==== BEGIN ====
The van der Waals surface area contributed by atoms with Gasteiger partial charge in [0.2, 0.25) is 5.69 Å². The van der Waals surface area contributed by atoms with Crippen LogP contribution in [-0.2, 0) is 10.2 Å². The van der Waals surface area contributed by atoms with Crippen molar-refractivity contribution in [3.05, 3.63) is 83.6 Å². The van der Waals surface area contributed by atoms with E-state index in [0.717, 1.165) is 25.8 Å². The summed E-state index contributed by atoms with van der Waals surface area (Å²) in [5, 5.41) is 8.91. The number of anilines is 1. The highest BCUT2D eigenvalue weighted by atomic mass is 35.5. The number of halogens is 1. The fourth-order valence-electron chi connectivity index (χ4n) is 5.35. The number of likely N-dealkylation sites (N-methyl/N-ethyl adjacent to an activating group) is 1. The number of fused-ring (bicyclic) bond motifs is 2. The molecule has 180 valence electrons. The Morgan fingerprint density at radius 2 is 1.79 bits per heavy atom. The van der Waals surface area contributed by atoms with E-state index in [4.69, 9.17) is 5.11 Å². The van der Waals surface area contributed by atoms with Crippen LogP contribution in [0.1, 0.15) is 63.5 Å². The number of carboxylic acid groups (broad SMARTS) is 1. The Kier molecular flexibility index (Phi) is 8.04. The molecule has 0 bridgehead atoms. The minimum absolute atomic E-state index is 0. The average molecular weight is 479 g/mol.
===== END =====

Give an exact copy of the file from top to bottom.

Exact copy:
The van der Waals surface area contributed by atoms with Gasteiger partial charge in [0.2, 0.25) is 5.69 Å². The van der Waals surface area contributed by atoms with Crippen LogP contribution in [-0.2, 0) is 10.2 Å². The van der Waals surface area contributed by atoms with Crippen molar-refractivity contribution in [3.05, 3.63) is 83.6 Å². The van der Waals surface area contributed by atoms with E-state index in [0.717, 1.165) is 25.8 Å². The summed E-state index contributed by atoms with van der Waals surface area (Å²) in [5, 5.41) is 8.91. The number of anilines is 1. The highest BCUT2D eigenvalue weighted by atomic mass is 35.5. The number of halogens is 1. The fourth-order valence-electron chi connectivity index (χ4n) is 5.35. The number of likely N-dealkylation sites (N-methyl/N-ethyl adjacent to an activating group) is 1. The number of fused-ring (bicyclic) bond motifs is 2. The molecule has 180 valence electrons. The Morgan fingerprint density at radius 2 is 1.79 bits per heavy atom. The van der Waals surface area contributed by atoms with E-state index in [4.69, 9.17) is 5.11 Å². The van der Waals surface area contributed by atoms with Crippen LogP contribution in [0.1, 0.15) is 63.5 Å². The number of carboxylic acid groups (broad SMARTS) is 1. The Kier molecular flexibility index (Phi) is 8.04. The molecule has 0 bridgehead atoms. The minimum absolute atomic E-state index is 0. The average molecular weight is 479 g/mol.